- Project plans
- Project activities
- Legislation and standards
- Industry context
- Specialist wikis
Last edited 27 Dec 2020
In English feudal law, the term ‘demesne’ referred to a plot of land attached to a manor that was retained by the owner, or lord of the manor, for their own use (sometimes occupied by leasehold tenants) rather than being granted to freehold tenants. Demesnes were not necessarily contiguous to the manor house.
The word is derived from the Latin dominus, meaning lord or master of a household, and is a variant of the word domaine.
The word ‘demesne’ has also taken on a wider meaning, referring to any sort of realm or domain, whether physical or not.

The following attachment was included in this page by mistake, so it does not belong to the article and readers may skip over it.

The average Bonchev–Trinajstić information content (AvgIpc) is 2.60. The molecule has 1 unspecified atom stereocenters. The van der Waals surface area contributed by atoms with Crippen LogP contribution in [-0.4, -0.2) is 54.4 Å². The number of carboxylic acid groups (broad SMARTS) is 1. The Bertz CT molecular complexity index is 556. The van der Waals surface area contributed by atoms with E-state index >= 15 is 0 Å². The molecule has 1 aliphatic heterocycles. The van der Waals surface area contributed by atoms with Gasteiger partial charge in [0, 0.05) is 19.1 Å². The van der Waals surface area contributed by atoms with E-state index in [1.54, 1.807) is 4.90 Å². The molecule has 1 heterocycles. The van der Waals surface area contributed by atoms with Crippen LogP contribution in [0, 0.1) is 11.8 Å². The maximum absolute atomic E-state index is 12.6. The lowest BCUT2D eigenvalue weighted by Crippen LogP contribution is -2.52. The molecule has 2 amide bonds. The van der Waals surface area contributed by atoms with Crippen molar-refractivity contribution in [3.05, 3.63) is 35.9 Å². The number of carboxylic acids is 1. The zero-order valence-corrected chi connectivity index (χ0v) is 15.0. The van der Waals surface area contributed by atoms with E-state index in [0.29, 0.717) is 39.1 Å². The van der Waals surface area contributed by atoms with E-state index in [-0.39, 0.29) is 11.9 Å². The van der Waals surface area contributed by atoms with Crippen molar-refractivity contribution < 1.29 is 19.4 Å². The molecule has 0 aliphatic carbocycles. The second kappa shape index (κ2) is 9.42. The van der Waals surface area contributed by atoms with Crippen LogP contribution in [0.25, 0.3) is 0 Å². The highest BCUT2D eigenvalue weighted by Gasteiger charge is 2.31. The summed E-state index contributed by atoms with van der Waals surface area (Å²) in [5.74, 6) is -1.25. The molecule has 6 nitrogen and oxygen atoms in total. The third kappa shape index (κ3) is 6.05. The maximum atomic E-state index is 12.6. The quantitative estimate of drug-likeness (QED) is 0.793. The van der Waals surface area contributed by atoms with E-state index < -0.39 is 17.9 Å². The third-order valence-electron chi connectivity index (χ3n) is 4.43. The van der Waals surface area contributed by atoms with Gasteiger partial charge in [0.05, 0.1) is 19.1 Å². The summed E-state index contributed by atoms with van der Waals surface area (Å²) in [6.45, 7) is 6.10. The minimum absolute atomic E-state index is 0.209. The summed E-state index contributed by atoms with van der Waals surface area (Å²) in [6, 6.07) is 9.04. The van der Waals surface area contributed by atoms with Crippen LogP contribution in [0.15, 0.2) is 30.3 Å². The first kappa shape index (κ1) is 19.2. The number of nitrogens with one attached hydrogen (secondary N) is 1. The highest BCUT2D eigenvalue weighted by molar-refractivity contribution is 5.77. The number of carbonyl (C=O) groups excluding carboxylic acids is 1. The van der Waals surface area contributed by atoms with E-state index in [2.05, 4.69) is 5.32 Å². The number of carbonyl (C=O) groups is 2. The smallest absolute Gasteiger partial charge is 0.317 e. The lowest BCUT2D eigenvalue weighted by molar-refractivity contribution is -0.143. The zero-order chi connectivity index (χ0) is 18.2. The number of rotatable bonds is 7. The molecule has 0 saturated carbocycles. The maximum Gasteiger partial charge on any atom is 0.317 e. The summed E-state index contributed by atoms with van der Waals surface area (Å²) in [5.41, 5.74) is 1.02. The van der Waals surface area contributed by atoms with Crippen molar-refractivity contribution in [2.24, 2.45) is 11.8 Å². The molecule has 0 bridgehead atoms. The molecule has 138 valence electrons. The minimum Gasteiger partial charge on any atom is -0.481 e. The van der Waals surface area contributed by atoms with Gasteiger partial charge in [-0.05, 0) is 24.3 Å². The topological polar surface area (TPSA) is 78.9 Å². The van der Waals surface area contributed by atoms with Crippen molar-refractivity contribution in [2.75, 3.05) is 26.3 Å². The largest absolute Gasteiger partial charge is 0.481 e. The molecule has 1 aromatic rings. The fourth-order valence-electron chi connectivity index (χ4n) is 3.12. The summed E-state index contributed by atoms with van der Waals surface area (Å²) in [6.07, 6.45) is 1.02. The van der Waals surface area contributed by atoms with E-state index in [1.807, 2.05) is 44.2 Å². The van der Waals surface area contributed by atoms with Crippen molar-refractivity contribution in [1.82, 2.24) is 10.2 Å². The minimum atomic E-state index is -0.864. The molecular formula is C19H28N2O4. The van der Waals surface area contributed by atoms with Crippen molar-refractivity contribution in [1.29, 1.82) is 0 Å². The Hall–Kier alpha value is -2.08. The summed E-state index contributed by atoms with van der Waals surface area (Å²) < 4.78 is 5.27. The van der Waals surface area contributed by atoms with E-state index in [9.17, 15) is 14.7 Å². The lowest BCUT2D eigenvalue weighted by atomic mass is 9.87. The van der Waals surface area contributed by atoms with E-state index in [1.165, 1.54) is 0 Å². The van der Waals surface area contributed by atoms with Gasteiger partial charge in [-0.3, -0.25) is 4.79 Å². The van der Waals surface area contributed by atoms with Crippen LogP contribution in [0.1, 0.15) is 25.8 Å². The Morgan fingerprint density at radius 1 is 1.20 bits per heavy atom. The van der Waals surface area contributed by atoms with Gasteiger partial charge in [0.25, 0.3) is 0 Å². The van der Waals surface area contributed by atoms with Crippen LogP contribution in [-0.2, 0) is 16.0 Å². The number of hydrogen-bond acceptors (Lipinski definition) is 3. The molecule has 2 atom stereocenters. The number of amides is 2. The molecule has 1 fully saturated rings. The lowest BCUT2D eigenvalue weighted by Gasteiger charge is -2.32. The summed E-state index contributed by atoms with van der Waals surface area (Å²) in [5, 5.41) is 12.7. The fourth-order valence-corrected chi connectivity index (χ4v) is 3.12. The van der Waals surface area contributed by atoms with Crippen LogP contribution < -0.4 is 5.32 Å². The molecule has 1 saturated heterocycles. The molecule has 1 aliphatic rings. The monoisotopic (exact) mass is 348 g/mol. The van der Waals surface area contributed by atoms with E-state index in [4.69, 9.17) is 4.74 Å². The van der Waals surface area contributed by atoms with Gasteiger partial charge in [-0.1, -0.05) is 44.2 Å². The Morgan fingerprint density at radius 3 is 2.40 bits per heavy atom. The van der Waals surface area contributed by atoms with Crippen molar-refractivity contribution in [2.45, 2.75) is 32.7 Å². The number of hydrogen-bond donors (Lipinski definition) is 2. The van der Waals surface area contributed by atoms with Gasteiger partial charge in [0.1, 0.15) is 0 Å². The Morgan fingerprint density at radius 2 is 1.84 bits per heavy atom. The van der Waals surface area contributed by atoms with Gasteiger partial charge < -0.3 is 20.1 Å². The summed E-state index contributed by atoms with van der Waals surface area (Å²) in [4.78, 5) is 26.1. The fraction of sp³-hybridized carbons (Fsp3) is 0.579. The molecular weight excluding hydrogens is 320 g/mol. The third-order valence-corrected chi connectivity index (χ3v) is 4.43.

Copyhold was a form of tenure that involved land being held from a manor. Manors were freehold property, bought and sold between major landowners, while within the manors, smaller landholdings were copyhold. See Copyhold for more information.
 Related articles on Designing Buildings Wiki
Featured articles and news
An architectural biography. Book review.
The house where the future king of France lived.
The teacher, architectural technologist and mum offers her insights.
Careful planning needed as supply chain issues continue.
The sensitive conversion of a neglected Cornwall structure.
Plan stresses local involvement in city, town and village development.
Environment Agency publishes BAT guidance.
CLC guidance outlines carbon reduction priorities.
Making the most of a staycation.
Organisation urges G20 to revisit wind energy.
The historian spent much of his life compiling architectural resources.
How technology can expose efficiency levels in existing buildings.